Slow Food revisited

Those Slow Foodies haven’t got it all right.

The Tuscan countryside is now an idyllic tourist destination, but it's unlikely that our ancestors had it so good

Towards the end of the research for my university project on Slow Food (I keep referencing it so I’ll publish it on line once it’s marked and returned), I looked into its critics. The criticism wasn’t essential for my study but it proved to be a catalyst for a useful reinterpretation of this traditional, local food movement.

If you look into the beliefs of Slow Food you struggle to not get caught up in the rhetoric. The movement’s charismatic Italian patriarch and president, Carlo Petrini, extols the impressive virtues of local, high quality, traditional food production and the gastronomic pleasures of the table, all as the key to a more balanced outlook on life. The aim is to ensure a greater enjoyment of these quiet material pleasures so that we may break free from the constraints of materialistic modern mass consumption, symbolised by fast food.

Slow Food is attractive for consumers because it is, at once, both nostalgic and ‘trendy’. It looks back to a traditional golden age before big corporations straddled the earth and families learned to love each other through the conviviality of a shared home-cooked meal. Yet, it is also the domain of the affluent, as only certain people can afford to shop at the farmers’ market or farm shop, and therefore becomes an incredibly desirable mode of consumption.

Slow Food's effervescent founder, Carlo Petrini

A simpler, quieter world is incredibly attractive. And, with the focus on local delicacies and freshly-made produce, it’s a tasty solution too.

Food historian Rachel Laudan isn’t quite as convinced. In the two articles I read (details below), she attacks the basic premise that Petrini and Slow Food assert: that the old ways of food production and consumption were better.

Laudan notes that ‘fresh and natural’ food was not desirable to our ancestors. Before the revolution she terms ‘Culinary Modernism’ in the nineteenth century, the peasant diet was extremely limited; fresh meat was rank, tough and couldn’t be refrigerated; crops were wholly reliant on the foibles of seasonality; and unprocessed food such as wholegrain bread – now so often proclaimed as a paradigm of healthiness – actually dangerous diseases.

Furthermore, Slow Food’s focus on the local is unfavourably compared with the fact that local food was all that our ancestors could ever hope for. In fact, “the tyranny of the local” was one of the greatest afflictions, Laudan tells us.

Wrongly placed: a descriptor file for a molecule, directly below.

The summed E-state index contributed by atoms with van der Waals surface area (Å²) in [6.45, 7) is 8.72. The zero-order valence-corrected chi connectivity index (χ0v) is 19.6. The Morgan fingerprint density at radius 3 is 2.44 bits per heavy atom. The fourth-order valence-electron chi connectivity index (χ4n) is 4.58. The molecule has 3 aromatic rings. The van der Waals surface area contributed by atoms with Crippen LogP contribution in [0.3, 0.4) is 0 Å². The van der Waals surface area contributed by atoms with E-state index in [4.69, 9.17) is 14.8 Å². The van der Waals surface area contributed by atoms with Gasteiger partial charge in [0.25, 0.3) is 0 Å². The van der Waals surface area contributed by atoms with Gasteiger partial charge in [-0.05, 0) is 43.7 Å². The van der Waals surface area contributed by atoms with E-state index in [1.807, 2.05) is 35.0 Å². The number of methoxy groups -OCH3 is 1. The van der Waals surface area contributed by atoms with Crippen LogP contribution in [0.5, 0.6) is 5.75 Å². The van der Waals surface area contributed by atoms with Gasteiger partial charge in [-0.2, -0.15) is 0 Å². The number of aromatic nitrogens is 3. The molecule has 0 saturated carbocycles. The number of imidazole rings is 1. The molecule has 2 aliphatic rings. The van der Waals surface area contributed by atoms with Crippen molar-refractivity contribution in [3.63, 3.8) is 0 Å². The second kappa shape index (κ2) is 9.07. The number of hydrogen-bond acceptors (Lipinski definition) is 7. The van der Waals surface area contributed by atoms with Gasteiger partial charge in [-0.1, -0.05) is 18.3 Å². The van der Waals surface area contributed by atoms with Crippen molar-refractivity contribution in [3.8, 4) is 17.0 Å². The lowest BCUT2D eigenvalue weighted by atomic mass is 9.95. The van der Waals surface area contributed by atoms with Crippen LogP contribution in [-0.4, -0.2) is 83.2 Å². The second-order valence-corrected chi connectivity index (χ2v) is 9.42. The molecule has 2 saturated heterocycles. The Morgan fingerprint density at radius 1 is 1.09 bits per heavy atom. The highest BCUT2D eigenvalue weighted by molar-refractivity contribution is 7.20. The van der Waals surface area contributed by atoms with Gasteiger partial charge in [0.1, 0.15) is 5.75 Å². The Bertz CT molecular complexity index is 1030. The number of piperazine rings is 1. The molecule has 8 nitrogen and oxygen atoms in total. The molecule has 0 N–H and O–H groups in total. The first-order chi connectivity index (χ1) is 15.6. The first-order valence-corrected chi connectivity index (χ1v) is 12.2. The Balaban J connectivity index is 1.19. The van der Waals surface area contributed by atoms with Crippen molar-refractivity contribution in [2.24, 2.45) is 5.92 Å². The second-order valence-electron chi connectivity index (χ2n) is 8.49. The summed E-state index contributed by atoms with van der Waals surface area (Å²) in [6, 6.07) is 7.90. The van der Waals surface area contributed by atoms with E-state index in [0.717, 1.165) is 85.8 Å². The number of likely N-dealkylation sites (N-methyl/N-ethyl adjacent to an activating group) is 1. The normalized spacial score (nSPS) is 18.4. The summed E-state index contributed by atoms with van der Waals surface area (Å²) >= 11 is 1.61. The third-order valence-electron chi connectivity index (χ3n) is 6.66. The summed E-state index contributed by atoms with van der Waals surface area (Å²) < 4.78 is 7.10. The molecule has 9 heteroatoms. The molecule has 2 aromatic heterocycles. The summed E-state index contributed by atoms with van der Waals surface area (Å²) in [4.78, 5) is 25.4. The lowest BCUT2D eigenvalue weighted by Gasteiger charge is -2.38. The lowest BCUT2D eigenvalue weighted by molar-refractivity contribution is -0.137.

Culinary Modernism, including new methods of industrial production, packaging and distribution, provided processed, preservable food, originally restricted to the elites, at an affordable price.

Thus, Laudan argues, Slow Food’s basic tenets, that older, local and natural is better, are inherently incorrect.

Despite this strong argument, Laudan didn’t convince me to dismiss Slow Food as a misconceived fancy. In fact, what it did was make me draw out the very best aspects of what Slow Food is suggesting.

Historical studies might show that traditional systems of food production were not better. As Laudan notes, whether natural, traditional and local food production is better – for the individual, for the community, and for the environment – needs to be decided on a case by case basis.

But Slow Food has more than just cheese, wine and pasta at its heart. Strip back the focus on new food consumption patterns, and Slow Food is about recapturing control of personal lives and communities, from the fast life of high workloads, material gluttony, and international brands and corporations.

Again, this needs to be tempered, as many aspects of our modern world are wholly desirable and are sustainable, but Slow Food provides a useful message to us all as we go on in our daily lives.

Material wealth is good if its true value is enjoyed and recognised, regional communities must be preserved for the tradition and diversity that the bring, and our fast life can have damaging consequences, if we let it go too far.

Reading:

Rachel Laudan, ‘A Plea for Culinary Modernism: Why We Should Love New, Fast, Processed Food’, Gastronomica, 1 (2001), pp. 36-44

Rachel Laudan, ‘Slow Food: The French Terroir Strategy, and Culinary Modernism’, Food, Culture and Society: An International Journal of Multidisciplinary Research, 7:2 (2004), pp. 133-144

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